Debt Defense Strategies

You have been sued by a debt collector. How should your attorney litigate the case? Attorneys have very different approaches to a debt defense lawsuit depending on their jurisdiction, the applicable court, and the attorney’s own preferences.

One approach is to litigate the case very hard, sending extensive discovery to the collector, filing motions, and raising counterclaims. This approach will often lead to the collector voluntarily dismissing the case, leaving the case in limbo, or at some point bringing a summary judgment motion, seeking to dispose of the case without a trial. When the summary judgment motion fails, the collector may stop pursuing the case.

The opposite approach is to minimize the consumer attorney’s time and pre-trial discovery and just appear at trial and see if the collector is prepared to prove its case. Collectors usually show up with either insufficient or inadmissible evidence, because they are used to an unrepresented consumer either defaulting or presenting an ineffective challenge at trial.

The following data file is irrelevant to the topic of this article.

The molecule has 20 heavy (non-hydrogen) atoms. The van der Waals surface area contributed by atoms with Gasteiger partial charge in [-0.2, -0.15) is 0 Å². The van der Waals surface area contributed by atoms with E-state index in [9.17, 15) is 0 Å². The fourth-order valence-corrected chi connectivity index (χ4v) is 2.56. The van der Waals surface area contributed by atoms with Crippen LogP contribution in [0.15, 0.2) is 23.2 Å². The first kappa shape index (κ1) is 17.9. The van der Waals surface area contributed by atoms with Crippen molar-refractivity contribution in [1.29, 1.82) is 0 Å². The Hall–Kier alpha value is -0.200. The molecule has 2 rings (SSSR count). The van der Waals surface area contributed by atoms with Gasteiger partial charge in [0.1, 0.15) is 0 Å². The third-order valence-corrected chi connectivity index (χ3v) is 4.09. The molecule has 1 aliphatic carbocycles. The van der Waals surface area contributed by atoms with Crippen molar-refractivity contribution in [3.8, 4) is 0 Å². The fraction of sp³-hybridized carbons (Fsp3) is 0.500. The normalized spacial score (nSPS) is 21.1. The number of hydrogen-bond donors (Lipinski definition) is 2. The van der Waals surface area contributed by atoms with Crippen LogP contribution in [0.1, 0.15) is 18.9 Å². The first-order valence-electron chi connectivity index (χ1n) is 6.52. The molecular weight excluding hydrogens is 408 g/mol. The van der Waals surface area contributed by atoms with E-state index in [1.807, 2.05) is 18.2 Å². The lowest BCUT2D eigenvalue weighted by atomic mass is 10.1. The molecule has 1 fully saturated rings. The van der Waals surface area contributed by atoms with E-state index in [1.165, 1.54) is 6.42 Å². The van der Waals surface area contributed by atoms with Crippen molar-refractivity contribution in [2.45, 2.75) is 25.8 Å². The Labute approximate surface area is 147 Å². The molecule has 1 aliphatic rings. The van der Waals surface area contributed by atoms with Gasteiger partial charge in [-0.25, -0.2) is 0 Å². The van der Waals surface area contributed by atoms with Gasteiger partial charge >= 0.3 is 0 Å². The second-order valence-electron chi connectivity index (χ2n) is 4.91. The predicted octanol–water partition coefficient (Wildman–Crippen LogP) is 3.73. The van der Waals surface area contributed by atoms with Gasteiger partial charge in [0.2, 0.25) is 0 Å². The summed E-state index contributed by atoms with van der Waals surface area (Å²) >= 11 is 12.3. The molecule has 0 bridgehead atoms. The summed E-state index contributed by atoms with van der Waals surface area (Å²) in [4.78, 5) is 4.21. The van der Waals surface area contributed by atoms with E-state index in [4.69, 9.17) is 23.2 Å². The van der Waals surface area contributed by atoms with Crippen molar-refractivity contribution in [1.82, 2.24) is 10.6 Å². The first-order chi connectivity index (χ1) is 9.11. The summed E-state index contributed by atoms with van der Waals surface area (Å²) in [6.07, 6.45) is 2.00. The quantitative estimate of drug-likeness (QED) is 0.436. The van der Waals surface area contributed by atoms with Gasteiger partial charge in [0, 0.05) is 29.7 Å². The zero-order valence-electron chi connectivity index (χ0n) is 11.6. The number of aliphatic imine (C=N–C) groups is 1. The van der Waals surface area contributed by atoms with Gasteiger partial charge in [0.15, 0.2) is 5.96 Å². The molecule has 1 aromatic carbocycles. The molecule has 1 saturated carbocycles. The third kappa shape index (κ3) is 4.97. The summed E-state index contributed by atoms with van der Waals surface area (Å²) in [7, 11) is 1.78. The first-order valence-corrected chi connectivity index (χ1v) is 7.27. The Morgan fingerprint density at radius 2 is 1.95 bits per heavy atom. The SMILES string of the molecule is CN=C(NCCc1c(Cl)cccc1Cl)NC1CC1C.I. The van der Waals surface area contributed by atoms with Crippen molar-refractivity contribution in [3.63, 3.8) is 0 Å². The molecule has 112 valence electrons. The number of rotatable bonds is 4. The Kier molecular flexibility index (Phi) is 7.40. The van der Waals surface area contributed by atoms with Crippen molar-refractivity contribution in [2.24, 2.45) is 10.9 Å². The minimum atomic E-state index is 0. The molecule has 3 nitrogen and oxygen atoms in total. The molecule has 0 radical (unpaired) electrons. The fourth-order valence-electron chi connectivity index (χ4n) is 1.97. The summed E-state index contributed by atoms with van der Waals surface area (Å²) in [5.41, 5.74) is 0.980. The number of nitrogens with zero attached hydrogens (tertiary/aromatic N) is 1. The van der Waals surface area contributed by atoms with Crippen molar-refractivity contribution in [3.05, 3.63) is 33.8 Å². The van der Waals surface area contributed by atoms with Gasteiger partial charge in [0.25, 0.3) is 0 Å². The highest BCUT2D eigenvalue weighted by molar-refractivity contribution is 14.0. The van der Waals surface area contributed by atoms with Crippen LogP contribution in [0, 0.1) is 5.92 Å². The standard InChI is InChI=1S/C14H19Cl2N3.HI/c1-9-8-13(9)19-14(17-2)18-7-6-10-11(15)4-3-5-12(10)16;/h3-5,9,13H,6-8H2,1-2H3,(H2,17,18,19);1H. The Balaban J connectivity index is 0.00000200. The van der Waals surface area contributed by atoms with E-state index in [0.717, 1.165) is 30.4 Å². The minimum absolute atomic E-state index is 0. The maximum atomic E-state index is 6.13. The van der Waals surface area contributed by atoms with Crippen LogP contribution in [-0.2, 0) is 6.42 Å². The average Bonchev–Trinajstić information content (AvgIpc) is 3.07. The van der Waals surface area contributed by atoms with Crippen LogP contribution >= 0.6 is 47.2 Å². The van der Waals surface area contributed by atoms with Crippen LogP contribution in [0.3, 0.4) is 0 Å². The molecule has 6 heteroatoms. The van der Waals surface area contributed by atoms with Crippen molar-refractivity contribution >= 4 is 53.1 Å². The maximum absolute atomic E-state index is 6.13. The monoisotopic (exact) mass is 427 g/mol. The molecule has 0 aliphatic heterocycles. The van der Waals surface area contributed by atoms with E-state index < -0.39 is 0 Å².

In choosing between these two models, one factor will be local rules. For example, some court rules require the consumer’s attorney to file an appearance prior to trial. Another factor to consider is the necessity for the attorney, prior to the trial, to include the attorney’s name in responses to requests for admissions, to file an answer, or to move to set aside a default judgment.

A consumer’s litigation tactics will also be shaped by the nature of the collector. A debt buyer required to produce admissible evidence proving its case may not be able to do so, or it would be so costly to do produce the evidence that the debt buyer dismisses the case. It is far easier for the originating creditor to introduce evidence supporting its case.

Another factor affecting litigation tactics will be the probability of the consumer recovering an attorney fee. When the likelihood is low, then the attorney may wish to minimize the number of hours devoted to the case, including minimizing pre-trial motions. This will minimize how much the consumer will have to pay to his or her own attorney.

Each case, state, judge, and type of debt is different and can require and entirely unique approach. Whatever the strategy, you can rely on SC Titus to employ the appropriate strategy in your debt collection case.